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  October 25th, 2017 | Written by

Coal Production Is Up Under Trump

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  • Who gets the credit for the uptick in US coal production?
  • In the first three quarters of 2017 US coal production was 12 percent higher than in 2016.
  • Bringing back coal jobs was one of Trump's big promises on the presidential campaign trail.

The US Energy Information Administration published numbers recently showing that coal production has grown since Trump took office. In the first three quarters of 2017 coal production was 12 percent higher than during the same period in 2016.

Bringing back coal and coal jobs by easing regulatory burdens on the industry was one of Trump’s big promises on the presidential campaign trail. At the time, experts pushed back, saying it was cheap natural gas being burned by power plants, and not bureaucratic requirements, that was driving down the use and production of coal.

Does Trump get credit for the recent uptick in coal production? Nah.

In fact, domestic and international economic happenstance—all beyond Trump’s control—provide the better explanation.

While running for president, Trump complained about the bankruptcies prevalent in the coal industry. But it turns out that three of the companies the filed for bankruptcy in 2015 and early 2016—Peabody Energy, Alpha Natural Resources, and Arch Coal—emerged from bankruptcy this year, making for a one time only circumstance that increased coal production after their absence from the arena last year. Those three companies accounted for over 40 percent of US coal production pre-bankruptcy. It turns out that coal is quite a concentrated industry.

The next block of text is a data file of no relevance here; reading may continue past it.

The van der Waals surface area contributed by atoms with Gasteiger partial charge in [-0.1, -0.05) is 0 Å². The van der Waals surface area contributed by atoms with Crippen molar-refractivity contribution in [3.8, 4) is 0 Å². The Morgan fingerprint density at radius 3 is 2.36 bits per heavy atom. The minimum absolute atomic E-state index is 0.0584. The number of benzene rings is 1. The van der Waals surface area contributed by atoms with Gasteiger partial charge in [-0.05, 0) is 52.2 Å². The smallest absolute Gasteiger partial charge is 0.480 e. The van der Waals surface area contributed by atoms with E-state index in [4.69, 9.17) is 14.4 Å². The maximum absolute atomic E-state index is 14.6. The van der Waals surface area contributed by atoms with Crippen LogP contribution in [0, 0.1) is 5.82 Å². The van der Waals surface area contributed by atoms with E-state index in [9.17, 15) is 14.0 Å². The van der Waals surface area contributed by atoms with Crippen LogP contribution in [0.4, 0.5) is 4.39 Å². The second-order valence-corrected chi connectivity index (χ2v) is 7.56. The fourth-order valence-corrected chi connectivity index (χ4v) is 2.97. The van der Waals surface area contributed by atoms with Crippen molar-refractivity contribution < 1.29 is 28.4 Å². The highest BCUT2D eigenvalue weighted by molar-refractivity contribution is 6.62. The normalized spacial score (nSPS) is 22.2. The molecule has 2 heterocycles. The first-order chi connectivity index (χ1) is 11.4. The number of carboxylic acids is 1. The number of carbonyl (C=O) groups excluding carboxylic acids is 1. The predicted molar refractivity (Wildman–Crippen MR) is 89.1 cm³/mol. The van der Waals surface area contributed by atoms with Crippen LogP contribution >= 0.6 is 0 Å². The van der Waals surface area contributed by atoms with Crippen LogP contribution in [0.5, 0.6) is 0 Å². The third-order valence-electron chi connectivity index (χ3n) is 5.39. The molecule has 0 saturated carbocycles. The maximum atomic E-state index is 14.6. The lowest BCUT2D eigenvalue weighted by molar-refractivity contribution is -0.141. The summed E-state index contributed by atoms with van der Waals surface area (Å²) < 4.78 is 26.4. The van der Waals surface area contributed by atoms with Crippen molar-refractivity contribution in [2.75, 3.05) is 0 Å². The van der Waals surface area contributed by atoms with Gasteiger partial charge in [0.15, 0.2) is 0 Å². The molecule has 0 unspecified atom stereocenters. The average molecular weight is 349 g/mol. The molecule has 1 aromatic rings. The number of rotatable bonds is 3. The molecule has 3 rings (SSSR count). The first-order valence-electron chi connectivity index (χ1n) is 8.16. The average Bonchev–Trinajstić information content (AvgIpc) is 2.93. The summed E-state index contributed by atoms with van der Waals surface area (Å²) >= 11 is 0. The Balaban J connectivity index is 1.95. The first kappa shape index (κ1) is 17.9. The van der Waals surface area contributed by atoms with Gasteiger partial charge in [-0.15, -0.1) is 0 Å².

Then there was a weather event in Australia that caused China to temporarily increase its imports of US coal. In April, Cyclone Debbie knocked out railways in Australia that transport coal to seaports and from there to international markets. China lost one of its main source of metallurgical coal, used for steelmaking. Metallurgical coal from the US made up for the temporary shortage.

Demand from China fueled a spike in US coal exports of 62 percent through September, according to EIA. Trump’s regulatory rollbacks have little to do with the increase in coal production just as Obama’s regulations were disconnected from the market forces that disadvantaged coal in the first place.

The long-term trends remain as they were. Since 2010, half of US coal power plants have retired or announced their retirement. As one recent study from the Center on Global Energy Policy at Columbia concluded, “Trump’s efforts to roll back environmental regulations will not materially improve economic conditions in America’s coal communities.”